Blog | The Top 10 Films of 2018 (so far)
The Top 10 Films of 2018 (so far)
September 18, 2018
By: Movie Critic Dave
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Oscar season is right around the corner as early contenders First Man (from La La Land director Damien Chazelle) and A Star Is Born (Bradley Cooper's directorial debut) headline a seizmic shift in dramatic theatrical releases. It happens every year, and before we brace ourselves for the potential heavy hitters of 2018, let's take a look back at the best films that we've been given so far this year.

Honorable Mention: Ready Player OneDeadpool 2Unsane, The WifeGeminiUnlovable, and The Unicorn

#10. Like Me

As a twisted and unforeseen gem from the 2017 SXSW festival, Robert Mockler's Like Me finally obtained a theatrical release this past spring. Mockler uses a modern tale of social media obsession as a backdrop to his insane David Lynch-like direction that pulsates with vivid imagery, unconventional editing and countless chilling moments that will undoubtedly raise the hair on your arms. A sociopathic teen named Kiya (Addison Timlin) goes on a crime spree that she decides to broadcast on the internet for the attention she'll receive. Like Me morphs into a hypnotic experience that simply can't be put into words.

#9. American Animals

Bart Layton serves up his latest docu-drama, American Animals, in extraordinary fashion. Weaving together a brilliantly acted dramatization with the real-life participants of this unbelievable true art heist, American Animals stands as another spellbinding effort from the filmmaker. During the 2005 academic year at Transylvania University in Kentucky, four priviledged and bored college students devise a plan to rob the school's library of their priceless pieces of art. Evan Peters delivers an explosive performance in one the year's most captivating true stories.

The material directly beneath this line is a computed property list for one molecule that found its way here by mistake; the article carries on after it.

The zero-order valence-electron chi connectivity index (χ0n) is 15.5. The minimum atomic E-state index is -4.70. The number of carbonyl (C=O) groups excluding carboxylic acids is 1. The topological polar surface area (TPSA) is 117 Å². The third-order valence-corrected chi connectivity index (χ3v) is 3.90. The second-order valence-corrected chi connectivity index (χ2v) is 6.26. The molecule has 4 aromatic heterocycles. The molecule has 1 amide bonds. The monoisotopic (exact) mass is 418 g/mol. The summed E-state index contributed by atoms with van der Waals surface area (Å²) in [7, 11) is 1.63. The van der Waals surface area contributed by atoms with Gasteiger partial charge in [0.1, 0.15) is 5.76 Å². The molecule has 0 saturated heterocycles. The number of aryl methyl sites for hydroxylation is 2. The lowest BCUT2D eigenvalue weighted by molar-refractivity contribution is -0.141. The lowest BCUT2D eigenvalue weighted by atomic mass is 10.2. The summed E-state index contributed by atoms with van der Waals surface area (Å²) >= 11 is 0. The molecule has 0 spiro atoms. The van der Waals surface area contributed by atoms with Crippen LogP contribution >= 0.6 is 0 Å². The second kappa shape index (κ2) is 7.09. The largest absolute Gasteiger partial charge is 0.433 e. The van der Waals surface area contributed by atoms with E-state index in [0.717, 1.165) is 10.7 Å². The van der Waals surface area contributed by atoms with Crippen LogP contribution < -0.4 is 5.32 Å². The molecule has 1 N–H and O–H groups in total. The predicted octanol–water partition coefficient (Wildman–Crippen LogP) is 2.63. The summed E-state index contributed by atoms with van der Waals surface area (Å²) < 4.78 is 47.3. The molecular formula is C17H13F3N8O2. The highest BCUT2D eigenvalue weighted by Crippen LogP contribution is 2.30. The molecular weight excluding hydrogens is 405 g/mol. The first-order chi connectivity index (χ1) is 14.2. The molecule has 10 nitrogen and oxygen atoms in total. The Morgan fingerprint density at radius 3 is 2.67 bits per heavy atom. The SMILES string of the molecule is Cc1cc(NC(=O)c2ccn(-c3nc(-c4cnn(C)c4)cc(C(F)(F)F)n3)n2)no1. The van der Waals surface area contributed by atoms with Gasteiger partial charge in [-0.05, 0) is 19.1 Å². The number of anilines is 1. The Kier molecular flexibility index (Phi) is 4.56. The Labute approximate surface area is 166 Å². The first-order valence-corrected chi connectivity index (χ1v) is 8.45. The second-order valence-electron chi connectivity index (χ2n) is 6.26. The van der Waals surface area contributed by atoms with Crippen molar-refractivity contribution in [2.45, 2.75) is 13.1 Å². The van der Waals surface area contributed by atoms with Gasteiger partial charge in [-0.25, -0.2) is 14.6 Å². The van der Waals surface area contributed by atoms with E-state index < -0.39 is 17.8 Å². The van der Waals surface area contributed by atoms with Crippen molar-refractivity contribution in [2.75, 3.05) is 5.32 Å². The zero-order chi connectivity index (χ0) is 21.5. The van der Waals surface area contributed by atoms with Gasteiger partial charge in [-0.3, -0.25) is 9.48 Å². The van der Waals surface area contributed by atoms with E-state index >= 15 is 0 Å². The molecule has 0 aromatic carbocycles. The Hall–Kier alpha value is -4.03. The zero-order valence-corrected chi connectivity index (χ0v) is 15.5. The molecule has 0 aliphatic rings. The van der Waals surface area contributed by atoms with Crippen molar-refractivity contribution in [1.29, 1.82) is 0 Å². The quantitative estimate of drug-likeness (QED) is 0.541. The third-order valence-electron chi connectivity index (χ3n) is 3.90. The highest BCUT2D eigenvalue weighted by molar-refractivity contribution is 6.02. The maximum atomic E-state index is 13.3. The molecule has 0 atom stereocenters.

#8. Upgrade

Leigh Wannell's surprising sci-fi film, Upgrade, caught critics and audiences by storm. This modestly-budgeted work relies on a solid revenge story and high-octane combat sequences to tell the tale of an "old soul" living in a technologically dependent future who agrees to have an artificial intelligence software called STEM implanted into his paralyzed body in order to find his wife's killers. Logan Marshall-Green headlines a cast of unknowns that help pull of this shockingly clever and original sci-fi entry.

#7. Borg vs McEnroe

One of the finer character studies released in 2018 also happened to be a compelling sports drama as well. Janus Metz captures the obsessive essence of tennis great Bjorn Borg (Sverrir Gudnason) during the lead-up to his 1980 Wimbledon showdown with rival John McEnroe (Shia LaBeouf). Bjorn's historic chase for perfection becomes an immense inner-struggle while McEnroe's outward expression pours onto the court in every swing. The juxtaposition of their characters helps paint a beautiful portrait of physical greatness and personal expression in Borg vs McEnroe.

#6. Sadie

SXSW's 2018 lineup didn't disappoint, and one of the most unsuspecting and hard-hitting dramas was none other than Megan Griffiths' Sadie. The film follows a young teenage girl (Sophia Mitri Schloss) living in a trailer park with her mother (Melanie Lynskey), while her father continues to re-enlist and serve in the military oversees. And as the young girl's tactical mindset comes in handy when she helps her best friend avoid constant bullying, this obscure strategical gift of hers proves far more consequential when her mother begins seeing a new resident (John Gallagher Jr.) in the trailer park. Sadie serves as a disturbing character study that mounts in intensity as the film moves along.